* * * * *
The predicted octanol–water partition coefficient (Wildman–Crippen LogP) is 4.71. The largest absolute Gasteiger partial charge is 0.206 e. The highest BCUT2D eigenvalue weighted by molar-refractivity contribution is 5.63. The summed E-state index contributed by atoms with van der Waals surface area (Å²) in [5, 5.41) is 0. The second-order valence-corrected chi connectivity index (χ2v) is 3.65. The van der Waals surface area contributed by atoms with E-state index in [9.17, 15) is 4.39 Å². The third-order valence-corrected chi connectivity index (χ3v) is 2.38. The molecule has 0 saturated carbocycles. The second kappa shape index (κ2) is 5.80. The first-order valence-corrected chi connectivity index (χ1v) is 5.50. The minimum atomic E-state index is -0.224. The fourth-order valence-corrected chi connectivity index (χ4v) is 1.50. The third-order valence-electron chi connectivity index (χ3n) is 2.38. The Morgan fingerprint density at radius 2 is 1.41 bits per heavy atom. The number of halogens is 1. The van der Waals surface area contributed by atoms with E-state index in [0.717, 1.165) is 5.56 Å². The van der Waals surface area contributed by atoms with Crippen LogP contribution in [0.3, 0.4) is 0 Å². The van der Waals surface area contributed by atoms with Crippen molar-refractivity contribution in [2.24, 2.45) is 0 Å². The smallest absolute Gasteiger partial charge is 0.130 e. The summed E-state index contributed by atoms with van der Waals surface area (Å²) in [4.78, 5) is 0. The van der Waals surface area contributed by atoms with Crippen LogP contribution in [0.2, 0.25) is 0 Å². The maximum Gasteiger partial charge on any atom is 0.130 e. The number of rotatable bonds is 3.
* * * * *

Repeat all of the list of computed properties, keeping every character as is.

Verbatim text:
The predicted octanol–water partition coefficient (Wildman–Crippen LogP) is 4.71. The largest absolute Gasteiger partial charge is 0.206 e. The highest BCUT2D eigenvalue weighted by molar-refractivity contribution is 5.63. The summed E-state index contributed by atoms with van der Waals surface area (Å²) in [5, 5.41) is 0. The second-order valence-corrected chi connectivity index (χ2v) is 3.65. The van der Waals surface area contributed by atoms with E-state index in [9.17, 15) is 4.39 Å². The third-order valence-corrected chi connectivity index (χ3v) is 2.38. The molecule has 0 saturated carbocycles. The second kappa shape index (κ2) is 5.80. The first-order valence-corrected chi connectivity index (χ1v) is 5.50. The minimum atomic E-state index is -0.224. The fourth-order valence-corrected chi connectivity index (χ4v) is 1.50. The third-order valence-electron chi connectivity index (χ3n) is 2.38. The Morgan fingerprint density at radius 2 is 1.41 bits per heavy atom. The number of halogens is 1. The van der Waals surface area contributed by atoms with E-state index in [0.717, 1.165) is 5.56 Å². The van der Waals surface area contributed by atoms with Crippen LogP contribution in [0.3, 0.4) is 0 Å². The van der Waals surface area contributed by atoms with Crippen molar-refractivity contribution in [2.24, 2.45) is 0 Å². The smallest absolute Gasteiger partial charge is 0.130 e. The summed E-state index contributed by atoms with van der Waals surface area (Å²) in [4.78, 5) is 0. The van der Waals surface area contributed by atoms with Crippen LogP contribution in [0.2, 0.25) is 0 Å². The maximum Gasteiger partial charge on any atom is 0.130 e. The number of rotatable bonds is 3.